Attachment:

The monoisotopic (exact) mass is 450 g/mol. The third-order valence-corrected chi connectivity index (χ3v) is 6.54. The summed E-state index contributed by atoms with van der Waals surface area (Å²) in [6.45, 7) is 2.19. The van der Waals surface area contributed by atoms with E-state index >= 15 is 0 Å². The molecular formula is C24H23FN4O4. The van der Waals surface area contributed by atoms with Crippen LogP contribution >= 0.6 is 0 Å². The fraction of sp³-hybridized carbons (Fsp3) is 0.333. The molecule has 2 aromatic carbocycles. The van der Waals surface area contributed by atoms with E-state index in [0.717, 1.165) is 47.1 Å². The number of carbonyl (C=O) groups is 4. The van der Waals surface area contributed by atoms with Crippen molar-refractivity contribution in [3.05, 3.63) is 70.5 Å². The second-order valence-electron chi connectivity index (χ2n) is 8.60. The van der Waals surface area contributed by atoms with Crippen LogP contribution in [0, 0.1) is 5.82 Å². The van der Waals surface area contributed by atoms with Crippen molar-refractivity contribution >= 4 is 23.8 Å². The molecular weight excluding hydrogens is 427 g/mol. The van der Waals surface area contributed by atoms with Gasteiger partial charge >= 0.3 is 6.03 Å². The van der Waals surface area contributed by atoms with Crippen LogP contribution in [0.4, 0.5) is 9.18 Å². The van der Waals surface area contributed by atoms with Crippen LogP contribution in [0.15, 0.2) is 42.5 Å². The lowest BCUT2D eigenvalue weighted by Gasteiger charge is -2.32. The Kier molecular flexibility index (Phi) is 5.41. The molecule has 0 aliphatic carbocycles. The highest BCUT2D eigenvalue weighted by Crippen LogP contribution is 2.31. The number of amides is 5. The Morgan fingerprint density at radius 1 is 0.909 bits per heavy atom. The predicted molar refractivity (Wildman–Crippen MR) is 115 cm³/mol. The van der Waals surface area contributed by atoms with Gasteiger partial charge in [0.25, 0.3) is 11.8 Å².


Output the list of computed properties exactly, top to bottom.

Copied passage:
The monoisotopic (exact) mass is 450 g/mol. The third-order valence-corrected chi connectivity index (χ3v) is 6.54. The summed E-state index contributed by atoms with van der Waals surface area (Å²) in [6.45, 7) is 2.19. The van der Waals surface area contributed by atoms with E-state index >= 15 is 0 Å². The molecular formula is C24H23FN4O4. The van der Waals surface area contributed by atoms with Crippen LogP contribution >= 0.6 is 0 Å². The fraction of sp³-hybridized carbons (Fsp3) is 0.333. The molecule has 2 aromatic carbocycles. The van der Waals surface area contributed by atoms with E-state index in [0.717, 1.165) is 47.1 Å². The number of carbonyl (C=O) groups is 4. The van der Waals surface area contributed by atoms with Crippen molar-refractivity contribution in [3.05, 3.63) is 70.5 Å². The second-order valence-electron chi connectivity index (χ2n) is 8.60. The van der Waals surface area contributed by atoms with Crippen LogP contribution in [0, 0.1) is 5.82 Å². The van der Waals surface area contributed by atoms with Crippen molar-refractivity contribution >= 4 is 23.8 Å². The molecular weight excluding hydrogens is 427 g/mol. The van der Waals surface area contributed by atoms with Gasteiger partial charge >= 0.3 is 6.03 Å². The van der Waals surface area contributed by atoms with Crippen LogP contribution in [0.4, 0.5) is 9.18 Å². The van der Waals surface area contributed by atoms with Crippen LogP contribution in [0.15, 0.2) is 42.5 Å². The lowest BCUT2D eigenvalue weighted by Gasteiger charge is -2.32. The Kier molecular flexibility index (Phi) is 5.41. The molecule has 0 aliphatic carbocycles. The highest BCUT2D eigenvalue weighted by Crippen LogP contribution is 2.31. The number of amides is 5. The Morgan fingerprint density at radius 1 is 0.909 bits per heavy atom. The predicted molar refractivity (Wildman–Crippen MR) is 115 cm³/mol. The van der Waals surface area contributed by atoms with Gasteiger partial charge in [0.25, 0.3) is 11.8 Å².